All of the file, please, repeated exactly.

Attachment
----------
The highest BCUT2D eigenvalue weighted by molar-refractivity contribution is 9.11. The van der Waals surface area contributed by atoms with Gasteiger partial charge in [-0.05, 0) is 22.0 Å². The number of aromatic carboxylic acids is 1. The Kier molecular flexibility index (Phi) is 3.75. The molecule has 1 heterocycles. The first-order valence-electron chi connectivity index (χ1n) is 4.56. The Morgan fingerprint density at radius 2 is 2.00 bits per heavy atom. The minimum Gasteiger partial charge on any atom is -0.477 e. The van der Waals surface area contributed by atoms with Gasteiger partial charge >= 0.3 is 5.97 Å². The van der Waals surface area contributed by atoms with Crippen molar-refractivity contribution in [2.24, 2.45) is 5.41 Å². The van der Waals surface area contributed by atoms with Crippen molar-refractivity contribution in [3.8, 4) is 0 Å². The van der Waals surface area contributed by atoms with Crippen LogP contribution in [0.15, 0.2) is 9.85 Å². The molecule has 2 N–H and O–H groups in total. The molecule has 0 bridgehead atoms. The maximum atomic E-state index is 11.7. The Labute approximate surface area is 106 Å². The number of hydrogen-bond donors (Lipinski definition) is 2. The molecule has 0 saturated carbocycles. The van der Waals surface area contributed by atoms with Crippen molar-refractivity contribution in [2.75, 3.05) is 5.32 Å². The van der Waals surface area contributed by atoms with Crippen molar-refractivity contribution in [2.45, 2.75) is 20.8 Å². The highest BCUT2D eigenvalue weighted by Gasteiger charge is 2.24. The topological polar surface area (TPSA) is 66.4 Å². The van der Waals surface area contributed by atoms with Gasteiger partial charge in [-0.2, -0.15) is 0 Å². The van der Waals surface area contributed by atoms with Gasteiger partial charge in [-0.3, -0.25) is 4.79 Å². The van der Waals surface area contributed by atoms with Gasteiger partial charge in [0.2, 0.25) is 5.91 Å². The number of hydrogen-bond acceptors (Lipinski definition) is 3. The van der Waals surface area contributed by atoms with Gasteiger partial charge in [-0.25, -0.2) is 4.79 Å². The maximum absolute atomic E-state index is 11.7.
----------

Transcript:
The highest BCUT2D eigenvalue weighted by molar-refractivity contribution is 9.11. The van der Waals surface area contributed by atoms with Gasteiger partial charge in [-0.05, 0) is 22.0 Å². The number of aromatic carboxylic acids is 1. The Kier molecular flexibility index (Phi) is 3.75. The molecule has 1 heterocycles. The first-order valence-electron chi connectivity index (χ1n) is 4.56. The Morgan fingerprint density at radius 2 is 2.00 bits per heavy atom. The minimum Gasteiger partial charge on any atom is -0.477 e. The van der Waals surface area contributed by atoms with Gasteiger partial charge >= 0.3 is 5.97 Å². The van der Waals surface area contributed by atoms with Crippen molar-refractivity contribution in [2.24, 2.45) is 5.41 Å². The van der Waals surface area contributed by atoms with Crippen molar-refractivity contribution in [3.8, 4) is 0 Å². The van der Waals surface area contributed by atoms with Crippen LogP contribution in [0.15, 0.2) is 9.85 Å². The molecule has 2 N–H and O–H groups in total. The molecule has 0 bridgehead atoms. The maximum atomic E-state index is 11.7. The Labute approximate surface area is 106 Å². The number of hydrogen-bond donors (Lipinski definition) is 2. The molecule has 0 saturated carbocycles. The van der Waals surface area contributed by atoms with Crippen molar-refractivity contribution in [2.75, 3.05) is 5.32 Å². The van der Waals surface area contributed by atoms with Crippen molar-refractivity contribution in [2.45, 2.75) is 20.8 Å². The highest BCUT2D eigenvalue weighted by Gasteiger charge is 2.24. The topological polar surface area (TPSA) is 66.4 Å². The van der Waals surface area contributed by atoms with Gasteiger partial charge in [-0.2, -0.15) is 0 Å². The van der Waals surface area contributed by atoms with Gasteiger partial charge in [-0.3, -0.25) is 4.79 Å². The van der Waals surface area contributed by atoms with Gasteiger partial charge in [0.2, 0.25) is 5.91 Å². The number of hydrogen-bond acceptors (Lipinski definition) is 3. The van der Waals surface area contributed by atoms with Gasteiger partial charge in [-0.25, -0.2) is 4.79 Å². The maximum absolute atomic E-state index is 11.7.